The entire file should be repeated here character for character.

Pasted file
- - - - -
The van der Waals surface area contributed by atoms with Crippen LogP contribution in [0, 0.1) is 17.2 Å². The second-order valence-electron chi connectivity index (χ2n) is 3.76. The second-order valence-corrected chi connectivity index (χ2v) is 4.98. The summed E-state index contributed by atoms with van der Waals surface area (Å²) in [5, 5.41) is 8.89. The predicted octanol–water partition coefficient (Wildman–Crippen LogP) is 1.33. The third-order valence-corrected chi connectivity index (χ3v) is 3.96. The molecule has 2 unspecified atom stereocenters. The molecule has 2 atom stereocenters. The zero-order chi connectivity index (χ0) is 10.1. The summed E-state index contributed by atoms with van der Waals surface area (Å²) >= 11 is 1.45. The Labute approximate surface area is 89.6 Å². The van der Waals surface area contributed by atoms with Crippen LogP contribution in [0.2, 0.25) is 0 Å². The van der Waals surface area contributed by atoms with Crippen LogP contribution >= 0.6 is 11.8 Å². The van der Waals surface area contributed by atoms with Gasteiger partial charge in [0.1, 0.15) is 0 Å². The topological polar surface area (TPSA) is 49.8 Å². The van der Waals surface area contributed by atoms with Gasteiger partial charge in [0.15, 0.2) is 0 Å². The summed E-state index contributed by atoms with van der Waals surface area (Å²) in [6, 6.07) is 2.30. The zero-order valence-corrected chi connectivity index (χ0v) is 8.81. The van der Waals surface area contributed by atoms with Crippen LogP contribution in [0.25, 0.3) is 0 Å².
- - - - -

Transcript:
The van der Waals surface area contributed by atoms with Crippen LogP contribution in [0, 0.1) is 17.2 Å². The second-order valence-electron chi connectivity index (χ2n) is 3.76. The second-order valence-corrected chi connectivity index (χ2v) is 4.98. The summed E-state index contributed by atoms with van der Waals surface area (Å²) in [5, 5.41) is 8.89. The predicted octanol–water partition coefficient (Wildman–Crippen LogP) is 1.33. The third-order valence-corrected chi connectivity index (χ3v) is 3.96. The molecule has 2 unspecified atom stereocenters. The molecule has 2 atom stereocenters. The zero-order chi connectivity index (χ0) is 10.1. The summed E-state index contributed by atoms with van der Waals surface area (Å²) >= 11 is 1.45. The Labute approximate surface area is 89.6 Å². The van der Waals surface area contributed by atoms with Crippen LogP contribution in [0.2, 0.25) is 0 Å². The van der Waals surface area contributed by atoms with Crippen LogP contribution >= 0.6 is 11.8 Å². The van der Waals surface area contributed by atoms with Gasteiger partial charge in [0.1, 0.15) is 0 Å². The topological polar surface area (TPSA) is 49.8 Å². The van der Waals surface area contributed by atoms with Gasteiger partial charge in [0.15, 0.2) is 0 Å². The summed E-state index contributed by atoms with van der Waals surface area (Å²) in [6, 6.07) is 2.30. The zero-order valence-corrected chi connectivity index (χ0v) is 8.81. The van der Waals surface area contributed by atoms with Crippen LogP contribution in [0.25, 0.3) is 0 Å².